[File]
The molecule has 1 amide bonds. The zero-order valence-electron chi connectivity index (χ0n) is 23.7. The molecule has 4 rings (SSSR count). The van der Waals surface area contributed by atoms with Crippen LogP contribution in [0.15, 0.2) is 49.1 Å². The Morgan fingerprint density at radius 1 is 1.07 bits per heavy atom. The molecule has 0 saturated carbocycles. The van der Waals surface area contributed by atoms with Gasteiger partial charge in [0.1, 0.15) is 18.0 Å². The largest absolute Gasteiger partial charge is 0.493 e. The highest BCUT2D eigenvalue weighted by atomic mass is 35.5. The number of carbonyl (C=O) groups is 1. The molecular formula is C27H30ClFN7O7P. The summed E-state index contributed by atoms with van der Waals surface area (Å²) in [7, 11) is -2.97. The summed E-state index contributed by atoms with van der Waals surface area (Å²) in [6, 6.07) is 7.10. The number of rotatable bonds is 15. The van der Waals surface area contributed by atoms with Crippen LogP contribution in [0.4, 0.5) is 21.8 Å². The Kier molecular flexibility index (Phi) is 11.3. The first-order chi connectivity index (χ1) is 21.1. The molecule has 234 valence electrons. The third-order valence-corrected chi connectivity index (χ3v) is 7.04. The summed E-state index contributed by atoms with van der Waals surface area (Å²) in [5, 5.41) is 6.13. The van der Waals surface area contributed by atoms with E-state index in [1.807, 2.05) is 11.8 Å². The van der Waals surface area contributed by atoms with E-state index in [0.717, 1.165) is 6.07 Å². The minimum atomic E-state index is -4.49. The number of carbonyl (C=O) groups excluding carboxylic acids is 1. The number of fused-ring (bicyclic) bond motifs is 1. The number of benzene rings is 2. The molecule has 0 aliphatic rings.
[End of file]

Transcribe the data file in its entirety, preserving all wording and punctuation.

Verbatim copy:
The molecule has 1 amide bonds. The zero-order valence-electron chi connectivity index (χ0n) is 23.7. The molecule has 4 rings (SSSR count). The van der Waals surface area contributed by atoms with Crippen LogP contribution in [0.15, 0.2) is 49.1 Å². The Morgan fingerprint density at radius 1 is 1.07 bits per heavy atom. The molecule has 0 saturated carbocycles. The van der Waals surface area contributed by atoms with Gasteiger partial charge in [0.1, 0.15) is 18.0 Å². The largest absolute Gasteiger partial charge is 0.493 e. The highest BCUT2D eigenvalue weighted by atomic mass is 35.5. The number of carbonyl (C=O) groups is 1. The molecular formula is C27H30ClFN7O7P. The summed E-state index contributed by atoms with van der Waals surface area (Å²) in [7, 11) is -2.97. The summed E-state index contributed by atoms with van der Waals surface area (Å²) in [6, 6.07) is 7.10. The number of rotatable bonds is 15. The van der Waals surface area contributed by atoms with Crippen LogP contribution in [0.4, 0.5) is 21.8 Å². The Kier molecular flexibility index (Phi) is 11.3. The first-order chi connectivity index (χ1) is 21.1. The molecule has 234 valence electrons. The third-order valence-corrected chi connectivity index (χ3v) is 7.04. The summed E-state index contributed by atoms with van der Waals surface area (Å²) in [5, 5.41) is 6.13. The van der Waals surface area contributed by atoms with E-state index in [1.807, 2.05) is 11.8 Å². The van der Waals surface area contributed by atoms with E-state index in [0.717, 1.165) is 6.07 Å². The minimum atomic E-state index is -4.49. The number of carbonyl (C=O) groups excluding carboxylic acids is 1. The number of fused-ring (bicyclic) bond motifs is 1. The number of benzene rings is 2. The molecule has 0 aliphatic rings.